Some anti-immigrant sites claimed that the mainstream media had made up the story of Aylan, who died while crossing the Mediterranean, because they were “partisan” and, according to some conspiracy theorists, complicit in the “great replacement” (the idea that migrants will replace Europeans.)

Some of these adherents to conspiracy theories claimed that journalists had moved Aylan’s body to create a “more touching” photo. These theories were false, according to the journalists at Les Décodeurs, a fact-checking project at Le Monde.


Photos posted in 2013 on an Australian blog.

These photos are another example of manipulation meant to plant seeds of doubt on social media. In Italy, Poland, the United States and the United Kingdom, social media users posted these images, claiming that the migrants (or Syrians) shown were not “dying of hunger” but instead were soldiers who came to “fight their religious war”. The aim of this fake news is to show a menacing image of migrants supposedly ready to fight who could, at any moment, turn against their new country.

But these muscled men aren’t actually migrants who've recently arrived in Europe. These pictures were taken on Australia’s Christmas Island in 2013 and published on this blog. However, the identity of these people arrested by Australia police was never clearly established.


The migrant who lives on benefits

There is also a lot of fake news about migrants who live off benefits in their new countries. In both Turkey and France, anti-immigrant groups and politicians close to the far-right claimed that refugees were given a cash card loaded with several hundred euros each month. In France, members of the National Front shared this lie along with a photo to illustrate it.


Screengrab of Bernard Monot’s Facebook page. Monot is a European Deputy from the National Front. He writes, "Here is an example of a debit card sent by the Ministry of the Interior to "asylum-seekers". The card allows them to make withdrawals of, depending on the individual case, up to 40 euros a day!"

Asylum seekers do receive a daily allowance in France. However, they only get 6.80 euros per day, according to French media Les Obs. If they don’t have access to housing, they get an extra 4.20 euros. This member of the National Front claimed migrants were getting 40 euros a day. To get that sum, you’d need a family of 10, who’d get (in total) 37.40 euros per day to be shared amongst them.


“On the left, Syrians wait to get their salary in front of the Post Office… On the right, citizens of my country who sell fruits and vegetables for a few coins,” says this tweet posted on February 23, 2017.

In Turkey, it’s the same story. Several posts, which were widely shared, claimed that Syrians were getting a salary through the PTT, the Turkish public post office. This false information was often shared with images of Syrians waiting in the queue in front of a Turkish post office.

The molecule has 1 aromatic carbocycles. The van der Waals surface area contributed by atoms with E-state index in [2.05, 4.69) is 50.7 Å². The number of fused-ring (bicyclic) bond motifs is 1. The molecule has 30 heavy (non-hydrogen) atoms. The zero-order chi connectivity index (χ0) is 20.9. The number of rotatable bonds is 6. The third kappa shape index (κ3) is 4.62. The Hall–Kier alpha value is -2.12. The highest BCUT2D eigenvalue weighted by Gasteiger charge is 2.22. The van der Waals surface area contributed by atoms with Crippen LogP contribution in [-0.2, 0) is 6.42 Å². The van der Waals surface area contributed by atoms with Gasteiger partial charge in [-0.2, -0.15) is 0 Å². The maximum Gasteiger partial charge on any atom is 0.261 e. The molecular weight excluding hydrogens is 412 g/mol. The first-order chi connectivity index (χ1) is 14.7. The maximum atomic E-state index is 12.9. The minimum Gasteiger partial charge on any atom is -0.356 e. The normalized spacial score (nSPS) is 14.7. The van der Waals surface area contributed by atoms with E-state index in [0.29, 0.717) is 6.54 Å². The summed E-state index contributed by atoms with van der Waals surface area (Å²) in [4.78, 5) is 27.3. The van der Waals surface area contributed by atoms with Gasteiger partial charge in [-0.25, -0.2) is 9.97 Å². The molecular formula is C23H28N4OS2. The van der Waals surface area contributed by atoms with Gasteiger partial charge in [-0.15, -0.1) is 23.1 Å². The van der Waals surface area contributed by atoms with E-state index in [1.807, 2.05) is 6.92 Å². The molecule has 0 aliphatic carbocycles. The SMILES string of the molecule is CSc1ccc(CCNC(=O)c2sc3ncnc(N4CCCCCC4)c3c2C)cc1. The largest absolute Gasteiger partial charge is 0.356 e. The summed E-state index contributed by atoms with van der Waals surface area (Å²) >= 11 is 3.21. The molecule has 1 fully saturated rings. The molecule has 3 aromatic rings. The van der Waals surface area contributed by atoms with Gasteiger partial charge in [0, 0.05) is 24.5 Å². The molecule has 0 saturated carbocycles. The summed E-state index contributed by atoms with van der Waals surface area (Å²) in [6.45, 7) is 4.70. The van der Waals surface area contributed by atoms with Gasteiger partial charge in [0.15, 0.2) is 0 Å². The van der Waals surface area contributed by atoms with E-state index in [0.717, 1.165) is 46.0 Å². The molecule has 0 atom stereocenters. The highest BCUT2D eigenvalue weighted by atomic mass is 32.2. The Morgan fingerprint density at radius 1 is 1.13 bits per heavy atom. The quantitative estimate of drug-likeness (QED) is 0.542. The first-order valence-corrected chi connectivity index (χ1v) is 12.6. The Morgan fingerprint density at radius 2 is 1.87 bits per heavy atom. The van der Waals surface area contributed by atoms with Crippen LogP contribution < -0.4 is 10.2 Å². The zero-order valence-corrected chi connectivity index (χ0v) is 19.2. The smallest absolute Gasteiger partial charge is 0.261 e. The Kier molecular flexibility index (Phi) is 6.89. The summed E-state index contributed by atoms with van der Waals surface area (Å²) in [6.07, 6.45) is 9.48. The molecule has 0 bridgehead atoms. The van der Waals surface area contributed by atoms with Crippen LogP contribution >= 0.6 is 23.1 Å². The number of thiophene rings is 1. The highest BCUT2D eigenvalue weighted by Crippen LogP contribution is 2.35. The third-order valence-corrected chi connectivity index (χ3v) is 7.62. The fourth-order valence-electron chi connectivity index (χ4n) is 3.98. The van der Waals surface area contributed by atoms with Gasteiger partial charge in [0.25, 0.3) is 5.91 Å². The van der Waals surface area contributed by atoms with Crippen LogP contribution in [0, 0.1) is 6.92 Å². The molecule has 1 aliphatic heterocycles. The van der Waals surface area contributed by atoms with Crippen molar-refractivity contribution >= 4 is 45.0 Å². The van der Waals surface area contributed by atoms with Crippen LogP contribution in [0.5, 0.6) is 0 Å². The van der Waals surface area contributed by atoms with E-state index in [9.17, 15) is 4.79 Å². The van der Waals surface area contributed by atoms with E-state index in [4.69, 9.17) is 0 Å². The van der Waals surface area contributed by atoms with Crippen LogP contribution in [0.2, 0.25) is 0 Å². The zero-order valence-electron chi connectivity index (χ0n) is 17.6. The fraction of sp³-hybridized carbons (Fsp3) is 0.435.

If people do qualify for benefits, they don’t get a salary but a debit card. Moreover, they get this just once a year: in winter, says Turkish fact-checking website Teyit (quoting UNHCR, the UN High Commissioner for Refugees). Close to 50,000 of these cards were distributed. Each contained between 600 and 900 Turkish lira (equivalent to roughly 130 to 200 euros).


Preliminary findings of the study

  • Of the 162 instances of fake news that we examined, we noticed two spikes in the propagation of fake news about migrants: in the summer of 2015, and in October 2016. Both of these were periods of intense media coverage of migration issues. The year 2015 marked the beginning of the so-called migration crisis in Europe. In 2016, the migrant camp known as the Jungle in Calais was torn down. At the same time, there was a fierce US presidential election going on.
  • Fake news stories about migrants were most widely shared in the USA, in France, in Turkey and in Sweden. However, most of these stories were about Germany, France and Sweden.
  • In Turkey, most fake news stories are about Syrians. In the United States, most are about Muslims.
  • The most common topics are (in order): criminal acts carried out by migrants, migrants who take advantage of social benefits and the idea of a migrant invasion.



We identified different articles that debunked fake news, and went back to the original source of the false information. We then checked if this same false information had been shared in other countries or in other languages, and if any other debunking articles had been written. To do this, we used various online fact-checking tools such as InVid and Google Images.

We'd like to thank Adrien Sénécat, a journalist at Le Monde, and to Pauline Moullot, a journalist at French daily Libération, for their help in carrying out this study.